Philosophy Lexicon of Arguments

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Context, context dependency: sentences, words and texts depend to a varying extent on the addition of additional information to eliminate ambiguities. In particular, the use of index words such as "here", "now", but also of pronouns like "mine" leads to indeterminacy of the reference. The additional information may possibly be taken from an already existing information set, whereby the sentences to be examined, words or texts, form a subset of this more comprehensive set. Such a more comprehensive amount of information already existing elsewhere is called context. See also dependency, ambiguity, indeterminacy, discovery.

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Annotation: The above characterizations of concepts are neither definitions nor exhausting presentations of problems related to them. Instead, they are intended to give a short introduction to the contributions below. – Lexicon of Arguments.

 
Author Item Summary Meta data

 
Books on Amazon
I 90
Context-dependent/contextuality/Fraassen: a) meaning of theories is "explained". - b) language of use of theories - Definition external sentences/Quine: context-independent formulation of theories.
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I 115
Context dependence/context-dependent/Fraassen: any theory of causation must explain what is discarded as unimportant. And this happens context-dependently. - This, in turn, is objective. So much context dependency must always be there. - Counterfactual Conditional: Problem: there is too much context-dependence.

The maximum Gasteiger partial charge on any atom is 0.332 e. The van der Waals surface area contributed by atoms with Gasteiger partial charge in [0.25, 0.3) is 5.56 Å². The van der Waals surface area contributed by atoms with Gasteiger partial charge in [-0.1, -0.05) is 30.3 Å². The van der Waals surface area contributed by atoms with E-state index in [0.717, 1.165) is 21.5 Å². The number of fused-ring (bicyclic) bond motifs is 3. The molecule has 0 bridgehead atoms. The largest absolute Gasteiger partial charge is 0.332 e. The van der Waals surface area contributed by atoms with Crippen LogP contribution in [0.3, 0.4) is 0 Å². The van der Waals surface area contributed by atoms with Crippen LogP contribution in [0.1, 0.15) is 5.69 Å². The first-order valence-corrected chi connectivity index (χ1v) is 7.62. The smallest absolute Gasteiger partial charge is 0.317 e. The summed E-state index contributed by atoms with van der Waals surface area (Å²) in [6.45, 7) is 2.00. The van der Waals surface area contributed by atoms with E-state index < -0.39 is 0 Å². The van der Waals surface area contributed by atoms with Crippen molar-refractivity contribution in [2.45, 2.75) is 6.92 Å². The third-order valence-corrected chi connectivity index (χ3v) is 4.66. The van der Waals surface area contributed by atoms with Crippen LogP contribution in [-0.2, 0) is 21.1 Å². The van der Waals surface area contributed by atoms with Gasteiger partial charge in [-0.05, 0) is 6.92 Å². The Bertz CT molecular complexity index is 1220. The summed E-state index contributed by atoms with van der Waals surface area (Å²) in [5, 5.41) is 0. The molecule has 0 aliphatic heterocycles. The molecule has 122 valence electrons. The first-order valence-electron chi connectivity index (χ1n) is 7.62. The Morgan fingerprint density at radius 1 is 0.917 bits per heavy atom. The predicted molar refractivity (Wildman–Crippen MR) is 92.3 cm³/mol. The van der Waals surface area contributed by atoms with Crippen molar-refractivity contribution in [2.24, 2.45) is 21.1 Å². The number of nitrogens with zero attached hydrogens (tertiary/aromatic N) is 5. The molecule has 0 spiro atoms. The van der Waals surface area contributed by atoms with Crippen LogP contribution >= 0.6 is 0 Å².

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I125
Cause/Fraassen: is context-dependent - dependent on description. - Many authors provide very different definitions - Lewis: cause is the factor that we control the least. - Nagel: cause is the factor that we control the most. - (explanation-like) Relevance/Fraassen: is context-dependent.
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I 130
Contextuality/Fraassen: means that a factor is neither determined by the totality of accepted theories, nor by the event or the fact to be explained.


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Explanation of symbols: Roman numerals indicate the source, arabic numerals indicate the page number. The corresponding books are indicated on the right hand side. ((s)…): Comment by the sender of the contribution.

Fr I
B. van Fraassen
The Scientific Image Oxford 1980


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Ed. Martin Schulz, access date 2017-10-18